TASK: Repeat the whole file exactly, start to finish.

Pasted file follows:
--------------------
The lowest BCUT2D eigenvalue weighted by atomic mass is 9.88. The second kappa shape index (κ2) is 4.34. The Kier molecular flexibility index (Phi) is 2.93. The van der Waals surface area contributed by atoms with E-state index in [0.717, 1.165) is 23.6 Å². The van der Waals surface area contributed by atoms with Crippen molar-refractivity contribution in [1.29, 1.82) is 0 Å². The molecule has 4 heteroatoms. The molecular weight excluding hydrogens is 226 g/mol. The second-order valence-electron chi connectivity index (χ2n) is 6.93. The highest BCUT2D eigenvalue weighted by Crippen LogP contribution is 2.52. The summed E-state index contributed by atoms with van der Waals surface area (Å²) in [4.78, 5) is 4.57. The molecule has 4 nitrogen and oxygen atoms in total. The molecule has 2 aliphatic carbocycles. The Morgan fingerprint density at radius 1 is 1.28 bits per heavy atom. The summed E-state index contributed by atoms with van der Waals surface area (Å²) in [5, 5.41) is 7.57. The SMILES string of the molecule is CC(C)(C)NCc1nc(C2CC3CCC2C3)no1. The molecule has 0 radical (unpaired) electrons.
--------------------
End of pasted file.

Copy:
The lowest BCUT2D eigenvalue weighted by atomic mass is 9.88. The second kappa shape index (κ2) is 4.34. The Kier molecular flexibility index (Phi) is 2.93. The van der Waals surface area contributed by atoms with E-state index in [0.717, 1.165) is 23.6 Å². The van der Waals surface area contributed by atoms with Crippen molar-refractivity contribution in [1.29, 1.82) is 0 Å². The molecule has 4 heteroatoms. The molecular weight excluding hydrogens is 226 g/mol. The second-order valence-electron chi connectivity index (χ2n) is 6.93. The highest BCUT2D eigenvalue weighted by Crippen LogP contribution is 2.52. The summed E-state index contributed by atoms with van der Waals surface area (Å²) in [4.78, 5) is 4.57. The molecule has 4 nitrogen and oxygen atoms in total. The molecule has 2 aliphatic carbocycles. The Morgan fingerprint density at radius 1 is 1.28 bits per heavy atom. The summed E-state index contributed by atoms with van der Waals surface area (Å²) in [5, 5.41) is 7.57. The SMILES string of the molecule is CC(C)(C)NCc1nc(C2CC3CCC2C3)no1. The molecule has 0 radical (unpaired) electrons.